HC Deb 11 May 1855 vol 138 c403

asked whether the noble Lord at the head of the Government had any objection to state to the House the nature of a telegraphic despatch which was said to have been that day received from the East?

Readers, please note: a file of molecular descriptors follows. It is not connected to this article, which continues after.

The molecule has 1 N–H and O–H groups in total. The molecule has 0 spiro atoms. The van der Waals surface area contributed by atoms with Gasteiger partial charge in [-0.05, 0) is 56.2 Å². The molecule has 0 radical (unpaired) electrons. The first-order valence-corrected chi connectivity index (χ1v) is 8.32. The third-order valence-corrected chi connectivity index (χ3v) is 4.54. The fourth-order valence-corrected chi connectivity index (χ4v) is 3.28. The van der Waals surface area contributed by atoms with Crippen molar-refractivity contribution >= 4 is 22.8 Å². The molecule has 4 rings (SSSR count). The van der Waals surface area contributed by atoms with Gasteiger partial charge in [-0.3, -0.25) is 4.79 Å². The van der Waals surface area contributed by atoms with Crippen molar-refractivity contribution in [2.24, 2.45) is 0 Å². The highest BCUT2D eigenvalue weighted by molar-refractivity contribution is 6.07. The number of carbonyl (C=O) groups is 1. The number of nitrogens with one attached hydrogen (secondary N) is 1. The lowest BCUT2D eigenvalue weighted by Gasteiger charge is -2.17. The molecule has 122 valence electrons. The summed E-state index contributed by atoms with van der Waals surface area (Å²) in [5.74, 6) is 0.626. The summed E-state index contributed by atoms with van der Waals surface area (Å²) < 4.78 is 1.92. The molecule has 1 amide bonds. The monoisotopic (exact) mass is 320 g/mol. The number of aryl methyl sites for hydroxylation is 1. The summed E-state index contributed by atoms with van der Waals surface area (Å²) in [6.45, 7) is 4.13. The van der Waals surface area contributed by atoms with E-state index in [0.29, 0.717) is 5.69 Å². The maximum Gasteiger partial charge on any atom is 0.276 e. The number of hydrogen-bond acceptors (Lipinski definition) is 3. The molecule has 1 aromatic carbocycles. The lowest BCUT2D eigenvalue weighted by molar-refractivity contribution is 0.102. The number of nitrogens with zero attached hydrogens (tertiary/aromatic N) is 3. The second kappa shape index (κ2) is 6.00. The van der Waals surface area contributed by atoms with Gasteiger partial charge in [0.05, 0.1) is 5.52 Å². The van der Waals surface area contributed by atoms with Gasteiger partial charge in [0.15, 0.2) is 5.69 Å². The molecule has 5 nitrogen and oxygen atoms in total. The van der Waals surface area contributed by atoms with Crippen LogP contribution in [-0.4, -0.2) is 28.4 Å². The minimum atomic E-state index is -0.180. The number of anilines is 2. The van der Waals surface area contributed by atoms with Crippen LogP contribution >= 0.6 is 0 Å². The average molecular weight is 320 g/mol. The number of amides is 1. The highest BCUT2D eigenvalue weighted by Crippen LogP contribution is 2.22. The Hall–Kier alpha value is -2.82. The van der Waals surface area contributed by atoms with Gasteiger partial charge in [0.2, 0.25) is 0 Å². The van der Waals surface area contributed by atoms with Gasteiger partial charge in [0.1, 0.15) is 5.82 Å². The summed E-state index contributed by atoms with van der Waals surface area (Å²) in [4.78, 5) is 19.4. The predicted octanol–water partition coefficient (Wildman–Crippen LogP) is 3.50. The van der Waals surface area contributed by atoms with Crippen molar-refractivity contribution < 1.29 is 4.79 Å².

said: I can assure the hon. Gentleman that there is no indisposition on the part of the Government to publish, so far as may be consistent with their public duty, any information which they may receive from the East, and which may be of public interest. I am informed that the substance of the telegraphic communication received to-day is in the evening papers. It refers to an attack which was made yesterday morning upon part of our lines by the Russians, and which was defeated with great gallantry and success by our troops. Before sitting down, I will suggest one consideration to the House. The telegraphic despatches from the Crimea necessarily come in cypher. Now, everybody who is conversant with these matters knows that if you have a cypher on one side, and a literal translation of it on the other, the cypher will very soon be of no use whatever. It is impossible, therefore, for the Government, in communicating intelligence which comes by telegraph in cypher, to give the exact words, or anything approaching to them.